Amid slow-growing sales across most segments of retail, consumers are spending significantly more money to eat out than they have in the past, according to data released today from tracking firm Technomic.

Results confirm what specialty retailers and analysts have noted about recent quarterly reports: consumers are ramping up their spending on food and experiences more rapidly than they are their outlays for apparel.

The firm’s data on same-store sales at restaurants showed a 4 percent gain in the first quarter, which compares to a 0.8 percent increase in the same period last year. The analysts noted that midscale restaurants posted a 5.8 percent increase in comparable-store sales while “fast-casual” eateries showing a 5.3 percent rise.

Darren Tristano, executive vice president at Technomic, said in a statement that economic indicators “continue to improve with unemployment rates now below pre-recession levels. With lower gas prices, improvement in the economy has increased disposable personal income levels for many American consumers in the lower- and middle-income groups. This has granted many Americans the discretionary income to increase their visits to family-style restaurants.”

Tristano said as a result, “the full-service family-dining segment in the industry bounced back in the recent year providing better-than-expected sales growth and improvement.”

For most retailers, improving economic conditions have been slow to invigorate sales. Earlier this month, the Thomson Reuters Same Store Sales Index showed a 0.8 percent increase for May, which compared to a 5.8 percent gain in the same month last year. A few specialty apparel retailers, however, beat expectations.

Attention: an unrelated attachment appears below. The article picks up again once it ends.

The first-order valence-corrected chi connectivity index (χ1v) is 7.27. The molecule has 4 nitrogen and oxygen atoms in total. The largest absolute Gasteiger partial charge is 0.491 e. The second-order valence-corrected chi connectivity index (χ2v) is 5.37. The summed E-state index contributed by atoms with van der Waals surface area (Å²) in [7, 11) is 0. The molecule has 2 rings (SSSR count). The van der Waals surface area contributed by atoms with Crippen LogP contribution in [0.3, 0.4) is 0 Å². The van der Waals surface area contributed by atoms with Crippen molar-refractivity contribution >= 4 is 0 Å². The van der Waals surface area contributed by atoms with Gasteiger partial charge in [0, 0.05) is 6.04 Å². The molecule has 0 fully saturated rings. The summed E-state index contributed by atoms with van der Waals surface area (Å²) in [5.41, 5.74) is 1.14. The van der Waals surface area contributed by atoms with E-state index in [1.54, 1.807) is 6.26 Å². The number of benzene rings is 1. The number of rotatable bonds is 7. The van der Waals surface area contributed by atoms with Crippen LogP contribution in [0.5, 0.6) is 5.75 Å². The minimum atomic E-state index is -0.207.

Apparel retailers in particular are still facing some headwinds, but overall market conditions are improving and analysts expect better sales in the second half. Inventories jumped this spring — primarily due to the impact of the West Coast ports shutdown along with slowed spending on apparel over the winter months. The outlook is getting brighter, though.

In a “store visit” report from Telsey Advisory Group, the analysts this past weekend offered traffic patterns that “appear to be quite steady for the most part.”

“We believe those retailers that were impacted by product delays from West Coast ports are still seeing elevated inventory levels and thus, greater promotional activity to help clear through the excess,” the analysts stated.